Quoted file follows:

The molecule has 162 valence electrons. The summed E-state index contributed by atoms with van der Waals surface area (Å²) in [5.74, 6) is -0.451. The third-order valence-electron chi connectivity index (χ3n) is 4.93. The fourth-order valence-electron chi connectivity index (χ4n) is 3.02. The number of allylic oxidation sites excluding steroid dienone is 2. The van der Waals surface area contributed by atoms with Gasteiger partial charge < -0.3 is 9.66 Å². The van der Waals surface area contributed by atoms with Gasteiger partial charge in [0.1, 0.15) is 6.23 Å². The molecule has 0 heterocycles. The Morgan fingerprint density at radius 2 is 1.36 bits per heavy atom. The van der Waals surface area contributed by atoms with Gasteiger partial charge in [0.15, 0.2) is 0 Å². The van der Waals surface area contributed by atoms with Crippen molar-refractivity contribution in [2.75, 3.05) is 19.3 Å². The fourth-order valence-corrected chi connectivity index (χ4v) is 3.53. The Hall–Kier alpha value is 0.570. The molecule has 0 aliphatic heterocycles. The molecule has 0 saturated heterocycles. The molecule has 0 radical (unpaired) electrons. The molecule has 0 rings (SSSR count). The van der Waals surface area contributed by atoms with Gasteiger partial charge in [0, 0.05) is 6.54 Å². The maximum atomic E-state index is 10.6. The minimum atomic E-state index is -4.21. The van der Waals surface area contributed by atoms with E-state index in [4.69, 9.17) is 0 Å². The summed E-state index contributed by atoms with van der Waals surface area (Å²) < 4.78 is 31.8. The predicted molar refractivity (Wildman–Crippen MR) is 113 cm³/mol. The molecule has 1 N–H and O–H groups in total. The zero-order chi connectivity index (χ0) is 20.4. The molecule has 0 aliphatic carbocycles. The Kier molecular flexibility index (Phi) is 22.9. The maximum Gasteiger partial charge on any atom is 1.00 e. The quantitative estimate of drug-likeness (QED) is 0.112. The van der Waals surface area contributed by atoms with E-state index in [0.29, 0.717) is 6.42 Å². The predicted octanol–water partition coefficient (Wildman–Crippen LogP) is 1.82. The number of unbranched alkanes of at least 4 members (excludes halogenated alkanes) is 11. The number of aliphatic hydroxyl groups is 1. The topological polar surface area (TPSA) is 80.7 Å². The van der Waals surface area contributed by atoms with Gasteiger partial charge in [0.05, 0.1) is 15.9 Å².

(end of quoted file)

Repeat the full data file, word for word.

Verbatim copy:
The molecule has 162 valence electrons. The summed E-state index contributed by atoms with van der Waals surface area (Å²) in [5.74, 6) is -0.451. The third-order valence-electron chi connectivity index (χ3n) is 4.93. The fourth-order valence-electron chi connectivity index (χ4n) is 3.02. The number of allylic oxidation sites excluding steroid dienone is 2. The van der Waals surface area contributed by atoms with Gasteiger partial charge < -0.3 is 9.66 Å². The van der Waals surface area contributed by atoms with Gasteiger partial charge in [0.1, 0.15) is 6.23 Å². The molecule has 0 heterocycles. The Morgan fingerprint density at radius 2 is 1.36 bits per heavy atom. The van der Waals surface area contributed by atoms with Gasteiger partial charge in [0.15, 0.2) is 0 Å². The van der Waals surface area contributed by atoms with Crippen molar-refractivity contribution in [2.75, 3.05) is 19.3 Å². The fourth-order valence-corrected chi connectivity index (χ4v) is 3.53. The Hall–Kier alpha value is 0.570. The molecule has 0 aliphatic heterocycles. The molecule has 0 saturated heterocycles. The molecule has 0 radical (unpaired) electrons. The molecule has 0 rings (SSSR count). The van der Waals surface area contributed by atoms with Gasteiger partial charge in [0, 0.05) is 6.54 Å². The maximum atomic E-state index is 10.6. The minimum atomic E-state index is -4.21. The van der Waals surface area contributed by atoms with E-state index in [4.69, 9.17) is 0 Å². The summed E-state index contributed by atoms with van der Waals surface area (Å²) < 4.78 is 31.8. The predicted molar refractivity (Wildman–Crippen MR) is 113 cm³/mol. The molecule has 1 N–H and O–H groups in total. The zero-order chi connectivity index (χ0) is 20.4. The molecule has 0 aliphatic carbocycles. The Kier molecular flexibility index (Phi) is 22.9. The maximum Gasteiger partial charge on any atom is 1.00 e. The quantitative estimate of drug-likeness (QED) is 0.112. The van der Waals surface area contributed by atoms with E-state index in [0.29, 0.717) is 6.42 Å². The predicted octanol–water partition coefficient (Wildman–Crippen LogP) is 1.82. The number of unbranched alkanes of at least 4 members (excludes halogenated alkanes) is 11. The number of aliphatic hydroxyl groups is 1. The topological polar surface area (TPSA) is 80.7 Å². The van der Waals surface area contributed by atoms with Gasteiger partial charge in [0.05, 0.1) is 15.9 Å².